Day 13 is a middling thriller that takes the basic story of the 1989 Tom Hanks comedy The Burbs and plays it completely straight, adding a large dash of Hitchcock’s Rear Window without any of Hitchcock’s archness. In fact, the movie plays the story so straight that it becomes stiff and wooden, right up to its bizarre climactic effort to transform a classic Twilight Zone episode into a crass, vulgar five minutes of exploitation. At the same time, it manages to fail at failing, never descending so far into sheer incompetence that it becomes interesting on its own. Instead, it’s a technical exercise in making a movie without passion or purpose, in which it seems that nobody is having any fun but everybody is pretty sure the film will make back its money once it ends up in some streaming service’s back catalog next year.
Colton’s obsession grows quickly from taking videos from across the street to falling deeply in love with a girl he has known for, I believe, about 90 minutes across three days. (The movie’s timeline is slippery, and never fully clear.) The movie seems vaguely aware that Colton’s behavior is stalkerish and creepy. “The videos I have aren’t proof of anything, other than that I’m a pervert, a peeping Tom, or something,” Colton says in a rare moment of self-awareness. But the movie does not extend that awareness much beyond lip service. The movie asks us to see Colton as the hero despite it all, though the film gets half credit for deciding in the last couple of minutes that maybe he should have minded his own business. Even so, the message is (literally) that Colton is a “good person” whose real crime is caring too much.
There might have been some grounds for a competent, if uninspired, thriller in the basic setup. But the movie’s low budget, slipshod writing, and dull direction make it more of a slog than it needs to be. The movie pretends to take place in a small town, though it is quite obviously Los Angeles, palm trees and all. Its set piece is the “abandoned” house across the street, supposedly unoccupied for eighteen years and yet pristine save for some obvious set decoration scattered foliage. The story is slow, with too few moments of creepiness or ambiguity to drive the narrative forward. The fact that director Jax Medel puts more than two minutes of credits over a black screen before the film begins shows you where her priorities fall—and they aren’t with the audience. The action of the film doesn’t even begin in earnest until a full hour into the 90-minute movie.
The biggest problem, though, is with Colton. Because the movie is told from his point of view, its success rises and falls based on what the audience thinks of Colton. He is wooden, free from most personality traits, and remarkably unexpressive. Alex MacNicoll, best known from the Netflix series The Society, plays the strong silent type well, but the movie does not play to his strengths, writing Colton as awkward and uncertain where MacNicoll excels at projecting confidence. MacNicoll certainly doesn’t look his age, turning 30 this week, but he’s also not quite a convincing 17. I’d have bought him as a college student, though. For this film to work, Colton needed to be expressive, emotional, and sympathetic. Medel directs MacNicoll like a somewhat sentient Ken doll, and MacNicoll’s mumbling, monotone performance never gives us a reason to care about Colton. A square jaw and nice hair aren’t a substitute for a personality, and the writing does him no favors, omitting personality traits in favor of exposition. A more expressive actor on the order of Brandon Flynn or Anthony Turpel might have offered a more compelling center, though even then only with a rewrite.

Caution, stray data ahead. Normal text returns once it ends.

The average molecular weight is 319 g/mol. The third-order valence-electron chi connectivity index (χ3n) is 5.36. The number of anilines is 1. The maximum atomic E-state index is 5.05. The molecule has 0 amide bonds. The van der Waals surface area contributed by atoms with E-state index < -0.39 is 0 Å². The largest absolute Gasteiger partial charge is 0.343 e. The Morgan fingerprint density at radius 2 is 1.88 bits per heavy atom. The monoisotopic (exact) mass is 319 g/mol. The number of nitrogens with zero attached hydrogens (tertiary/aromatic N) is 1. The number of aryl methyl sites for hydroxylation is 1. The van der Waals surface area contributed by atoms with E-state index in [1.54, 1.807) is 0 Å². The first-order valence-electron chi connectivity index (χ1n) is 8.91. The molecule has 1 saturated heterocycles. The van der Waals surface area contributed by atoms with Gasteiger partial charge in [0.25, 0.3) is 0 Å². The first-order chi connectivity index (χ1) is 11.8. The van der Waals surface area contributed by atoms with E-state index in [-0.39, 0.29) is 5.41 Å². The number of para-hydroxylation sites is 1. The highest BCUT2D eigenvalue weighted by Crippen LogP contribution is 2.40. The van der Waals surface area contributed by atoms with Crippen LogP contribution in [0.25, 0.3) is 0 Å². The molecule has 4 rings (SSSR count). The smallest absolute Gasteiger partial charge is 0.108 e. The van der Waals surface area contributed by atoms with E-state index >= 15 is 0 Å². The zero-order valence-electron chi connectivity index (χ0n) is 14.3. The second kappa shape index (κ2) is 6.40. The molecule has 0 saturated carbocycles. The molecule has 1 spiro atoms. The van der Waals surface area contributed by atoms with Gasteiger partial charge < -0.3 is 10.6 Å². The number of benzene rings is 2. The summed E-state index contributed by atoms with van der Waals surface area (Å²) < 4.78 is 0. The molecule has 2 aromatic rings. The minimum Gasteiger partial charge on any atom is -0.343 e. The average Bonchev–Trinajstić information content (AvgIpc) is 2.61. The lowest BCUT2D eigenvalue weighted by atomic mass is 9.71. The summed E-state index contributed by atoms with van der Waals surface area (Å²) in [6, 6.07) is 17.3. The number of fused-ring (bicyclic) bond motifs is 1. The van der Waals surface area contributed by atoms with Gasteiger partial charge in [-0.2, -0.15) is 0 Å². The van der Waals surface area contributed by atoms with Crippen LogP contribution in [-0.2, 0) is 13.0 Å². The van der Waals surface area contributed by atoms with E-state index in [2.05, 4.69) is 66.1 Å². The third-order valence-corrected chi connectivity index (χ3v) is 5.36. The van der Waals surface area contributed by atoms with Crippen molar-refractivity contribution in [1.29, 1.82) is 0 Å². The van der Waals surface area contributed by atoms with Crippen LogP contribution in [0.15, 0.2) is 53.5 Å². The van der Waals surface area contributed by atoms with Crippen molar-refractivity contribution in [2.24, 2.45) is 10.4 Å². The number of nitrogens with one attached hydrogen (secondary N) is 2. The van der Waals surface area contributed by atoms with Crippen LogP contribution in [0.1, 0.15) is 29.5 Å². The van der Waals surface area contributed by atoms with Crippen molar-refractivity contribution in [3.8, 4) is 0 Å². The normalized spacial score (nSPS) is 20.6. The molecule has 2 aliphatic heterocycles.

As Colton’s love object (interest is too thoughtful a word), Hannelius, from Dog with a Blog and American Vandal, does her best impression of Alyson Hannigan as Willow from Buffy the Vampire Slayer, but the sloppy writing and meandering direction never make her character more than pastiche.
The “shocking” twist ending is so comically overwrought that I wish Medel had lopped it off entirely. It raises far too many questions about why no one bothered to clue Colton in, when it would have forestalled the entire debacle, and exactly how stupid Magnus is supposed to be. For most of the film’s run, the movie is a minor, mostly naturalistic story of a kid trying to help an abused friend. Pushed to its logical conclusion, it might have worked that way. The pointlessly over-the-top ending comes out of nowhere, undercuts what little success the story actually achieves, and reinforces a deeply sexist message that women are untrustworthy and men would be better off without them. This is a very strange message considering that Medel is a woman and might have been expected to take a different approach. For comparison’s sake, and because I trust that after this few of you will care to watch this movie, I’ll just say that the similarities to “The Howling Man” episode of The Twilight Zone are inescapable, and swapping the gender makes the implications much more unsavory. The Twilight Zone did this story better and faster six decades ago.
Day 13 is available August 4 on most major video on demand platforms, including Amazon and Vimeo. Streaming links will be available here starting August 4.
I am an author and researcher focusing on pop culture, science, and history. Bylines: New Republic, Esquire, Slate, etc. There's more about me in the About Jason tab.
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